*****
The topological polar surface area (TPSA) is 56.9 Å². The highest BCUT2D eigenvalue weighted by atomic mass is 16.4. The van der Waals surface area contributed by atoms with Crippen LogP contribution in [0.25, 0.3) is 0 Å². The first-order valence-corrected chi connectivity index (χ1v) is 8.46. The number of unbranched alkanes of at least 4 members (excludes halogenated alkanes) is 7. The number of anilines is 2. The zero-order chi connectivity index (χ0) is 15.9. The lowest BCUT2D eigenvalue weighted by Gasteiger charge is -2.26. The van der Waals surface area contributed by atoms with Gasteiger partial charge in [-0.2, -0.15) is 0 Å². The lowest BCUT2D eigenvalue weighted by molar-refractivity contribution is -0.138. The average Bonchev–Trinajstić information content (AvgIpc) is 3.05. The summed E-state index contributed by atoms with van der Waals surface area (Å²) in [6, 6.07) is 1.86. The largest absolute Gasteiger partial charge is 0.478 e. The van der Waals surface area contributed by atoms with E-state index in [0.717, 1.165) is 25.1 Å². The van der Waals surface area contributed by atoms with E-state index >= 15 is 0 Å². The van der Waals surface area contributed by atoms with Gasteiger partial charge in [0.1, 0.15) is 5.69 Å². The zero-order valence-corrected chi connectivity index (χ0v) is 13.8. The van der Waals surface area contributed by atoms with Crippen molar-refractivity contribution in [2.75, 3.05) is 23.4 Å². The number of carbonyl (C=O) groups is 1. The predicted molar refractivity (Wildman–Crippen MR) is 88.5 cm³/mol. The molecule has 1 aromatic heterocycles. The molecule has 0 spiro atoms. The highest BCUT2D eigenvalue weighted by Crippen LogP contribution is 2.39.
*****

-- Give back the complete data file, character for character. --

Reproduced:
The topological polar surface area (TPSA) is 56.9 Å². The highest BCUT2D eigenvalue weighted by atomic mass is 16.4. The van der Waals surface area contributed by atoms with Crippen LogP contribution in [0.25, 0.3) is 0 Å². The first-order valence-corrected chi connectivity index (χ1v) is 8.46. The number of unbranched alkanes of at least 4 members (excludes halogenated alkanes) is 7. The number of anilines is 2. The zero-order chi connectivity index (χ0) is 15.9. The lowest BCUT2D eigenvalue weighted by Gasteiger charge is -2.26. The van der Waals surface area contributed by atoms with Gasteiger partial charge in [-0.2, -0.15) is 0 Å². The lowest BCUT2D eigenvalue weighted by molar-refractivity contribution is -0.138. The average Bonchev–Trinajstić information content (AvgIpc) is 3.05. The summed E-state index contributed by atoms with van der Waals surface area (Å²) in [6, 6.07) is 1.86. The largest absolute Gasteiger partial charge is 0.478 e. The van der Waals surface area contributed by atoms with E-state index in [0.717, 1.165) is 25.1 Å². The van der Waals surface area contributed by atoms with E-state index >= 15 is 0 Å². The van der Waals surface area contributed by atoms with Gasteiger partial charge in [0.1, 0.15) is 5.69 Å². The zero-order valence-corrected chi connectivity index (χ0v) is 13.8. The van der Waals surface area contributed by atoms with Crippen molar-refractivity contribution in [2.75, 3.05) is 23.4 Å². The number of carbonyl (C=O) groups is 1. The predicted molar refractivity (Wildman–Crippen MR) is 88.5 cm³/mol. The molecule has 1 aromatic heterocycles. The molecule has 0 spiro atoms. The highest BCUT2D eigenvalue weighted by Crippen LogP contribution is 2.39.